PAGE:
Future Everything is an annual city-wide festival which looks at the big questions facing society through the lens of digital culture and art. It returns in March 2016, and this year’s theme is ‘Less and More: Rethinking Resources’. The festival has a packed programme of talks and workshops from eminent people from the fields of design, urbanism, and academia. They will be discussing how people can rethink what they use in a changing economy and climate. There will also be a programme of sculpture, live music, and performance. You’ll find work from across the spectrum, including electronic music and data art. Many of these arty events are open to everyone. Three of the best are outlined below…

AV-extravaganza with Gazelle Twin: Kingdom Come at Manchester Art Gallery
Manchester Art Gallery will be presenting the premiere of this audio-visual performance for two vocalists. Created by British artist Gazelle Twin (Elizabeth Bernholz – whose work is pictured), working with Chris Turner and Tash Tung, ‘Kingdom Come’ incorporates film, electronics, and a soundtrack of samples and vocal manipulation. Inspired by the novel of the same name by J.G. Ballard, the piece is a look at feralness and displacement in six movements. Performed on treadmills, the 40-minute-long work places huge physical demands on the singers, with dramatic results.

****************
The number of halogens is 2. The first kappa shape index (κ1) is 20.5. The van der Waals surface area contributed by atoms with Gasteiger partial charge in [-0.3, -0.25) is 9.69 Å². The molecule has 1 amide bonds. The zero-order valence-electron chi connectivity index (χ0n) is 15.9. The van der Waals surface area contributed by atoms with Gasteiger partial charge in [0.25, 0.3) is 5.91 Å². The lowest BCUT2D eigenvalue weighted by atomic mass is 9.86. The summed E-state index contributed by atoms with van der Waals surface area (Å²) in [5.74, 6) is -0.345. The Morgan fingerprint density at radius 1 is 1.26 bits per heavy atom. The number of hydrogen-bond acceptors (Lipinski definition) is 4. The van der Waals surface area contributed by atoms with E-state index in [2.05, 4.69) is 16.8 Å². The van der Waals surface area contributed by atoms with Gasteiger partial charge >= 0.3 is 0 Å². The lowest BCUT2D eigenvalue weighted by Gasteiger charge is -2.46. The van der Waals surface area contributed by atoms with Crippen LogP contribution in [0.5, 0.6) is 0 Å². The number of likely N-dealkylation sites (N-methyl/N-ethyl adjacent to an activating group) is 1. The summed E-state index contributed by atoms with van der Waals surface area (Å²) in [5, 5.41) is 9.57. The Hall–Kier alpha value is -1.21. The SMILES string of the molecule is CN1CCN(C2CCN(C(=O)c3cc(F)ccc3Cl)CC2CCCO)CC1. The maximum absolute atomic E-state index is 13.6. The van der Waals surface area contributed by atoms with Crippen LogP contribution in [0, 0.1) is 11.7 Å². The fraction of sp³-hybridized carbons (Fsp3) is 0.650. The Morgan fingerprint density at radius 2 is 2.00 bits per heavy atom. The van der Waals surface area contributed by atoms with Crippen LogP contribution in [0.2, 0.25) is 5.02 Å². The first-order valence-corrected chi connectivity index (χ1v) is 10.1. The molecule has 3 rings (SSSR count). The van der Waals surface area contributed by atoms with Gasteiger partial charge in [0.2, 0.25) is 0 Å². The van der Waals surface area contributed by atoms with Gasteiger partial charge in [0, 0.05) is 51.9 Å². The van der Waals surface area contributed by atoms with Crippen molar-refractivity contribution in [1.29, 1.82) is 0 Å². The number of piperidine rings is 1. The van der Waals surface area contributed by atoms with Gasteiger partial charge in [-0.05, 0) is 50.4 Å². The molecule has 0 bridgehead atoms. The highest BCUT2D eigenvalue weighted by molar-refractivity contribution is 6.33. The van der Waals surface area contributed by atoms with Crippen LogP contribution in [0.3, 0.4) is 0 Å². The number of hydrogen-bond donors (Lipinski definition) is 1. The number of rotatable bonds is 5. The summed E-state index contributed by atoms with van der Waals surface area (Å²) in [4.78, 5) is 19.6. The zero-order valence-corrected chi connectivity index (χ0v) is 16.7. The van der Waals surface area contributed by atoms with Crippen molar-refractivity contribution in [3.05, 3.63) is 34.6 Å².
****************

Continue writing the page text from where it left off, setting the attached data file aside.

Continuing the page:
Thu 31 Mar, Manchester Art Gallery Mosley Street, Manchester, M2 3JL, 7.30pm – 8.30pm, Tickets TBA, futureeverything.org

Audio artwork: The Corridor at Manchester Central Library
‘The Corridor’ is a new audio artwork by Andrew Hodson which be presented at Central Library. The works takes its name from the area around Oxford Road which was the inspiration for the piece. It was here that Hodson worked with local people to create field recordings. These found audios were used to create a series of ‘sound poems’ relating to different areas. Visitors to the library can listen to these using their mobile phones.
Thu 31 Mar, Central Library, St Peter’s Square, Manchester, M2 5PD, 9.00am – 5.00pm, FREE, futureeverything.org

Mixed-media immersive sculpture: Smoke Signals at the Burgess Foundation
The International Anthony Burgess Foundation will be hosting this new mixed-media sculpture. The work takes data from several online networks and represents it as smoke and sound. Artists Ed Carter and David Cranmer were inspired by the idea that the modern digital communications have replaced the smoke signals of old. Twelve smoke ring cannons respond to the movements of data, representing online interactions. The aim is to make sense of the noise in a world overloaded by data.
Thu 31 Mar – Sat 2 Apr, IABF, 3 Cambridge Street, Manchester, M1 5BY, 10am – 6pm, FREE, futureeverything.org

Thu 31 Mar - Sat 2 Apr
A. James Simpkin
Published on:
Tue 29 Mar 2016